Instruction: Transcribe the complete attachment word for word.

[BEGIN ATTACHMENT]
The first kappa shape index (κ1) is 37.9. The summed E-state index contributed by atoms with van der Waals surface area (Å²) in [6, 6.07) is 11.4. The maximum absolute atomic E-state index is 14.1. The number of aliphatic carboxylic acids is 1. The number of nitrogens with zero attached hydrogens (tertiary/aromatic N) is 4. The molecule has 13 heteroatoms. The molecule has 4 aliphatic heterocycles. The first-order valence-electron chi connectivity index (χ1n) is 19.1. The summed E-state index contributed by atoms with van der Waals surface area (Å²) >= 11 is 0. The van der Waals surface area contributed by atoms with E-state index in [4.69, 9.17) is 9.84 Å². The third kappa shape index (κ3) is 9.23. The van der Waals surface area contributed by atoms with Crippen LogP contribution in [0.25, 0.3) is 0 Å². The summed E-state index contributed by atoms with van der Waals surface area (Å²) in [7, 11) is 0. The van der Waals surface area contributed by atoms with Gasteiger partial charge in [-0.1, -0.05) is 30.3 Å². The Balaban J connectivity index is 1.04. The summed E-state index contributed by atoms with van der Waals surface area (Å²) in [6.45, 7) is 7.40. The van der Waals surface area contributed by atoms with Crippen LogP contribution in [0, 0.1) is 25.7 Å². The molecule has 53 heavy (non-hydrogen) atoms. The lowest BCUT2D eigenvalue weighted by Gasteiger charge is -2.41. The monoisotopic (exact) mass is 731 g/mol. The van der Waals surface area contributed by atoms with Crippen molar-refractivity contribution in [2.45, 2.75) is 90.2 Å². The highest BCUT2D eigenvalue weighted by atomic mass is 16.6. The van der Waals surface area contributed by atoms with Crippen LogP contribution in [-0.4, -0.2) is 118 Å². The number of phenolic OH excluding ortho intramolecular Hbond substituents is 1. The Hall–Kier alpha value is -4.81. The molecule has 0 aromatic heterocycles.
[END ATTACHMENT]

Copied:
The first kappa shape index (κ1) is 37.9. The summed E-state index contributed by atoms with van der Waals surface area (Å²) in [6, 6.07) is 11.4. The maximum absolute atomic E-state index is 14.1. The number of aliphatic carboxylic acids is 1. The number of nitrogens with zero attached hydrogens (tertiary/aromatic N) is 4. The molecule has 13 heteroatoms. The molecule has 4 aliphatic heterocycles. The first-order valence-electron chi connectivity index (χ1n) is 19.1. The summed E-state index contributed by atoms with van der Waals surface area (Å²) >= 11 is 0. The van der Waals surface area contributed by atoms with E-state index in [4.69, 9.17) is 9.84 Å². The third kappa shape index (κ3) is 9.23. The van der Waals surface area contributed by atoms with Crippen LogP contribution in [0.25, 0.3) is 0 Å². The summed E-state index contributed by atoms with van der Waals surface area (Å²) in [7, 11) is 0. The van der Waals surface area contributed by atoms with Gasteiger partial charge in [-0.1, -0.05) is 30.3 Å². The Balaban J connectivity index is 1.04. The summed E-state index contributed by atoms with van der Waals surface area (Å²) in [6.45, 7) is 7.40. The van der Waals surface area contributed by atoms with Crippen LogP contribution in [0, 0.1) is 25.7 Å². The molecule has 53 heavy (non-hydrogen) atoms. The lowest BCUT2D eigenvalue weighted by Gasteiger charge is -2.41. The monoisotopic (exact) mass is 731 g/mol. The van der Waals surface area contributed by atoms with Crippen molar-refractivity contribution in [2.45, 2.75) is 90.2 Å². The highest BCUT2D eigenvalue weighted by atomic mass is 16.6. The van der Waals surface area contributed by atoms with Crippen LogP contribution in [-0.4, -0.2) is 118 Å². The number of phenolic OH excluding ortho intramolecular Hbond substituents is 1. The Hall–Kier alpha value is -4.81. The molecule has 0 aromatic heterocycles.